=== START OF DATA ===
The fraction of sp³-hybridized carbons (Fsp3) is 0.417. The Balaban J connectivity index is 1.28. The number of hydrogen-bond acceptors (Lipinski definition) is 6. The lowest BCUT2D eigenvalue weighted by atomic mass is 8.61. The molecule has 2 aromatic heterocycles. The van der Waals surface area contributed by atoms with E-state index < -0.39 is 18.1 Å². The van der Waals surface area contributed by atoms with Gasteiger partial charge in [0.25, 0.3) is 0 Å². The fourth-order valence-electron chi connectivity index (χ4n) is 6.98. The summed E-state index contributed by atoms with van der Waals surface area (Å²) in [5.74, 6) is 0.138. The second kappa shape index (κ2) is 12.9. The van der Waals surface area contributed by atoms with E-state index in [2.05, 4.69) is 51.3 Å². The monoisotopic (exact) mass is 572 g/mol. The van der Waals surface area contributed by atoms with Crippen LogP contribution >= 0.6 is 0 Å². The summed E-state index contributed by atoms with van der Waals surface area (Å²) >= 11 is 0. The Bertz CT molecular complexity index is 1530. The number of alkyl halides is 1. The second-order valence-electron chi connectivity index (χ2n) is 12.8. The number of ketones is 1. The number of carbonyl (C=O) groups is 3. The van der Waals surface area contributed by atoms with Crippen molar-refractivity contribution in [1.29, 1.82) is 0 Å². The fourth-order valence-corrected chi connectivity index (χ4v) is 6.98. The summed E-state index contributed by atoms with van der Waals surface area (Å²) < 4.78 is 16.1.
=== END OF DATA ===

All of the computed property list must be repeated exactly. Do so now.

The fraction of sp³-hybridized carbons (Fsp3) is 0.417. The Balaban J connectivity index is 1.28. The number of hydrogen-bond acceptors (Lipinski definition) is 6. The lowest BCUT2D eigenvalue weighted by atomic mass is 8.61. The molecule has 2 aromatic heterocycles. The van der Waals surface area contributed by atoms with E-state index < -0.39 is 18.1 Å². The van der Waals surface area contributed by atoms with Gasteiger partial charge in [0.25, 0.3) is 0 Å². The fourth-order valence-electron chi connectivity index (χ4n) is 6.98. The summed E-state index contributed by atoms with van der Waals surface area (Å²) in [5.74, 6) is 0.138. The second kappa shape index (κ2) is 12.9. The van der Waals surface area contributed by atoms with E-state index in [2.05, 4.69) is 51.3 Å². The monoisotopic (exact) mass is 572 g/mol. The van der Waals surface area contributed by atoms with Crippen LogP contribution >= 0.6 is 0 Å². The summed E-state index contributed by atoms with van der Waals surface area (Å²) >= 11 is 0. The Bertz CT molecular complexity index is 1530. The number of alkyl halides is 1. The second-order valence-electron chi connectivity index (χ2n) is 12.8. The number of ketones is 1. The number of carbonyl (C=O) groups is 3. The van der Waals surface area contributed by atoms with Crippen molar-refractivity contribution in [1.29, 1.82) is 0 Å². The fourth-order valence-corrected chi connectivity index (χ4v) is 6.98. The summed E-state index contributed by atoms with van der Waals surface area (Å²) < 4.78 is 16.1.